The trial judge is ultimately responsible for the conduct of the litigation, and is also responsible for ensuring that a party is not a victim of a miscarriage of justice. See Cheney v. Moler, 285 F.2d 116, 118-19 (10th Cir. 1960) (duty of trial judge to ensure that just verdict is returned); Moist Cold, 249 F.2d at 256 (trial judge may grant new trial to avoid miscarriage of justice); Aetna Casualty Surety Co. v. Yeatts, 122 F.2d 350, 352-55 (4th Cir. 1941) (detailing the traditional discretion afforded a trial judge). The court's control over a trial is illustrated by the court's sua sponte power to grant a new trial on grounds not alleged by a party. See Fed. R.Civ.P. 59(d).
While the officers maintain that the court exceeded its authority and that its new trial order was a result of bias against the officers, they have failed to set forth sufficient evidence to support this assertion. See, e.g., Shad v. Dean Witter Reynolds, Inc., 799 F.2d 525, 531 (9th Cir. 1986) (noting circumstances where judicial partiality is reversible error).
In this case, given the judge's firm conviction that the impact of these errors resulted in a miscarriage of justice, the judge did not abuse his discretion in granting the Murphys a new trial.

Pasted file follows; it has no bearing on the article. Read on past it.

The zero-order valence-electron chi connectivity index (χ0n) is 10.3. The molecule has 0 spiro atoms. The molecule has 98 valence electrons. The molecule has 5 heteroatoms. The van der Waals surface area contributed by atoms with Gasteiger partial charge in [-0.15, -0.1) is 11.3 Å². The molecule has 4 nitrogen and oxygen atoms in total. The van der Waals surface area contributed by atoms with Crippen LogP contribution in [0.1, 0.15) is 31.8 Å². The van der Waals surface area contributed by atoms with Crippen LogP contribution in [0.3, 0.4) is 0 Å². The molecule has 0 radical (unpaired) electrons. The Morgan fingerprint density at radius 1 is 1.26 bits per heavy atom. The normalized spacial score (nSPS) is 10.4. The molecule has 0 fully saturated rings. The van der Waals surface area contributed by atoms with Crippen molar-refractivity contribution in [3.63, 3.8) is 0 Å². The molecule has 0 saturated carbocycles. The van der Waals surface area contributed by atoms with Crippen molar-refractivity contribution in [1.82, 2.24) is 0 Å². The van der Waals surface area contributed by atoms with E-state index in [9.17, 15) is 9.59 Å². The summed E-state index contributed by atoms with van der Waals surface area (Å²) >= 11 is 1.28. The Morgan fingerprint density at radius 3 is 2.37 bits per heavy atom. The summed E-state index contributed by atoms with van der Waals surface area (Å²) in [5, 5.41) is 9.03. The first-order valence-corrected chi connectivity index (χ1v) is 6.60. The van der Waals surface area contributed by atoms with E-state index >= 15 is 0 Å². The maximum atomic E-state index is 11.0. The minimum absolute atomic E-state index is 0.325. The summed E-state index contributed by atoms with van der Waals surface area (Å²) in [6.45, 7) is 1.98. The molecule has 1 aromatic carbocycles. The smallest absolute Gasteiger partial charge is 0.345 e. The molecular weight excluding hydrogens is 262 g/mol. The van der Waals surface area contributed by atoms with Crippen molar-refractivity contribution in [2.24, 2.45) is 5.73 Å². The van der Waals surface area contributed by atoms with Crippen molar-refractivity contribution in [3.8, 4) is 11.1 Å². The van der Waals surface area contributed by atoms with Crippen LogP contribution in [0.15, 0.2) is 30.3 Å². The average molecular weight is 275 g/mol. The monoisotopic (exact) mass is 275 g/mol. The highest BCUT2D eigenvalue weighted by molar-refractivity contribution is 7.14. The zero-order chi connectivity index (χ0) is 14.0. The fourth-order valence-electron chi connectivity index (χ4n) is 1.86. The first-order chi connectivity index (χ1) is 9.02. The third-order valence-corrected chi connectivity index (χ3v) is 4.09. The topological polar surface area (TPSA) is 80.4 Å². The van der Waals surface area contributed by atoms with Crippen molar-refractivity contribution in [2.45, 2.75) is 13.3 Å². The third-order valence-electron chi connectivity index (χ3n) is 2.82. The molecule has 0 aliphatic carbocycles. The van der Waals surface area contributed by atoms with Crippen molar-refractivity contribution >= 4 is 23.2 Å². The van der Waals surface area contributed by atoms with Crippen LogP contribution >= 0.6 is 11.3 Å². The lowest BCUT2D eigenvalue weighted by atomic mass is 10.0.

The officers also argue that the Murphys' failure to object to the jury instructions prevents the court from granting, sua sponte, a new trial on this basis. See Fed.R.Civ.P. 51. The officers do not cite any circuit authority for this proposition. However, we need not decide this issue. First, it is not at all clear that Rule 51 prevents a court from granting a new trial for, among other reasons, erroneous jury instructions in order to prevent a miscarriage of justice. We note that the prime purposes of Rule 51, to bring the mistake to the court's attention and to further appellate review, are not applicable when the court, sua sponte, exercises its broad discretion to grant a new trial on these grounds. Yet, even if Rule 51 were applicable in this case, the comparative negligence and emotional distress issues were "central to the trial and justice requires review of the treatment of [these] issue[s] in the instructions as a whole." Brown v. Avemco Invest. Corp., 603 F.2d 1367, 1375 (9th Cir. 1979); Pierce v. Southern Pac. Transp. Co., 823 F.2d 1366, 1371 (9th Cir. 1987).
Because the court entered a judgment notwithstanding the verdict on a basis not asserted in the Murphys' directed verdict motion or their motion for judgment notwithstanding the verdict, this judgment is reversed. However, the court's conditional grant of a new trial was not an abuse of discretion, and is therefore affirmed.
REVERSED IN PART, AFFIRMED IN PART, and REMANDED.